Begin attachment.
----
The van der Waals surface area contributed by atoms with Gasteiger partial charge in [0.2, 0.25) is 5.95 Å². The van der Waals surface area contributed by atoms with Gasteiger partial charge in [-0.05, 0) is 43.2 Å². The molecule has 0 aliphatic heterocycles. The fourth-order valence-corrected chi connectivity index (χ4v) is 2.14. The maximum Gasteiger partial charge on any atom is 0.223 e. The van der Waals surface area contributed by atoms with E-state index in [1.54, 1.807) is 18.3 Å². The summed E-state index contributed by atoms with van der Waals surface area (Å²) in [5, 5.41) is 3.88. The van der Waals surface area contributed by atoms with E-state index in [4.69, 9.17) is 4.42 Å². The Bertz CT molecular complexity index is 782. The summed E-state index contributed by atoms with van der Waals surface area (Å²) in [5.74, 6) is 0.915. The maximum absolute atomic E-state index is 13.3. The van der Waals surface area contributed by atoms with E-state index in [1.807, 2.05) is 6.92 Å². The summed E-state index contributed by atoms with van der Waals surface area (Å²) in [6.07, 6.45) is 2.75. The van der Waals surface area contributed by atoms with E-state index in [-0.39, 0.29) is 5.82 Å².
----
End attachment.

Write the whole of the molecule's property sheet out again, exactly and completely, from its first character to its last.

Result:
The van der Waals surface area contributed by atoms with Gasteiger partial charge in [0.2, 0.25) is 5.95 Å². The van der Waals surface area contributed by atoms with Gasteiger partial charge in [-0.05, 0) is 43.2 Å². The molecule has 0 aliphatic heterocycles. The fourth-order valence-corrected chi connectivity index (χ4v) is 2.14. The maximum Gasteiger partial charge on any atom is 0.223 e. The van der Waals surface area contributed by atoms with E-state index in [1.54, 1.807) is 18.3 Å². The summed E-state index contributed by atoms with van der Waals surface area (Å²) in [5, 5.41) is 3.88. The van der Waals surface area contributed by atoms with E-state index in [4.69, 9.17) is 4.42 Å². The Bertz CT molecular complexity index is 782. The summed E-state index contributed by atoms with van der Waals surface area (Å²) in [5.74, 6) is 0.915. The maximum absolute atomic E-state index is 13.3. The van der Waals surface area contributed by atoms with E-state index in [1.807, 2.05) is 6.92 Å². The summed E-state index contributed by atoms with van der Waals surface area (Å²) in [6.07, 6.45) is 2.75. The van der Waals surface area contributed by atoms with E-state index in [-0.39, 0.29) is 5.82 Å².